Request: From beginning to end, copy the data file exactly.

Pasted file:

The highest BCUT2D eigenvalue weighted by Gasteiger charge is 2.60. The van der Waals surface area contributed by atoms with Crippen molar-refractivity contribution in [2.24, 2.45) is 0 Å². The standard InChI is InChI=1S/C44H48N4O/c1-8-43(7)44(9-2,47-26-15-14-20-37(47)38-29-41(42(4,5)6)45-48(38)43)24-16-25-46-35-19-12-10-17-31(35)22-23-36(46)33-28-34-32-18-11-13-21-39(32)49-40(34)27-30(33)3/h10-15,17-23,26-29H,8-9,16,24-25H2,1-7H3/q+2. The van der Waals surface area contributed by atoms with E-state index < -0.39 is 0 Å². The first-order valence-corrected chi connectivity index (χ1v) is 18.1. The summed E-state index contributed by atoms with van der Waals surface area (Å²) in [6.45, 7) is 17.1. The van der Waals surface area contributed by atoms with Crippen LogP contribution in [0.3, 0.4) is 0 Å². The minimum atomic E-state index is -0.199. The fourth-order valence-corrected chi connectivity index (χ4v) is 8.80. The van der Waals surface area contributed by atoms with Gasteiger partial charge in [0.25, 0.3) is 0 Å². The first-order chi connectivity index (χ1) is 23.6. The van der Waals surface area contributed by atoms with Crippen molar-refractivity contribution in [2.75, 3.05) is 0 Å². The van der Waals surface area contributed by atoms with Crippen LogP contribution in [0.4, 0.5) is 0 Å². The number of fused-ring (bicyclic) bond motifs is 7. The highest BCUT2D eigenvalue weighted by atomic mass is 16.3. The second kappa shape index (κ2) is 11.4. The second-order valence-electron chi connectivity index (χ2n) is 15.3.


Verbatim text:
The highest BCUT2D eigenvalue weighted by Gasteiger charge is 2.60. The van der Waals surface area contributed by atoms with Crippen molar-refractivity contribution in [2.24, 2.45) is 0 Å². The standard InChI is InChI=1S/C44H48N4O/c1-8-43(7)44(9-2,47-26-15-14-20-37(47)38-29-41(42(4,5)6)45-48(38)43)24-16-25-46-35-19-12-10-17-31(35)22-23-36(46)33-28-34-32-18-11-13-21-39(32)49-40(34)27-30(33)3/h10-15,17-23,26-29H,8-9,16,24-25H2,1-7H3/q+2. The van der Waals surface area contributed by atoms with E-state index < -0.39 is 0 Å². The first-order valence-corrected chi connectivity index (χ1v) is 18.1. The summed E-state index contributed by atoms with van der Waals surface area (Å²) in [6.45, 7) is 17.1. The van der Waals surface area contributed by atoms with Crippen LogP contribution in [0.3, 0.4) is 0 Å². The minimum atomic E-state index is -0.199. The fourth-order valence-corrected chi connectivity index (χ4v) is 8.80. The van der Waals surface area contributed by atoms with Gasteiger partial charge in [0.25, 0.3) is 0 Å². The first-order chi connectivity index (χ1) is 23.6. The van der Waals surface area contributed by atoms with Crippen molar-refractivity contribution in [2.75, 3.05) is 0 Å². The van der Waals surface area contributed by atoms with Crippen LogP contribution in [0.4, 0.5) is 0 Å². The number of fused-ring (bicyclic) bond motifs is 7. The highest BCUT2D eigenvalue weighted by atomic mass is 16.3. The second kappa shape index (κ2) is 11.4. The second-order valence-electron chi connectivity index (χ2n) is 15.3.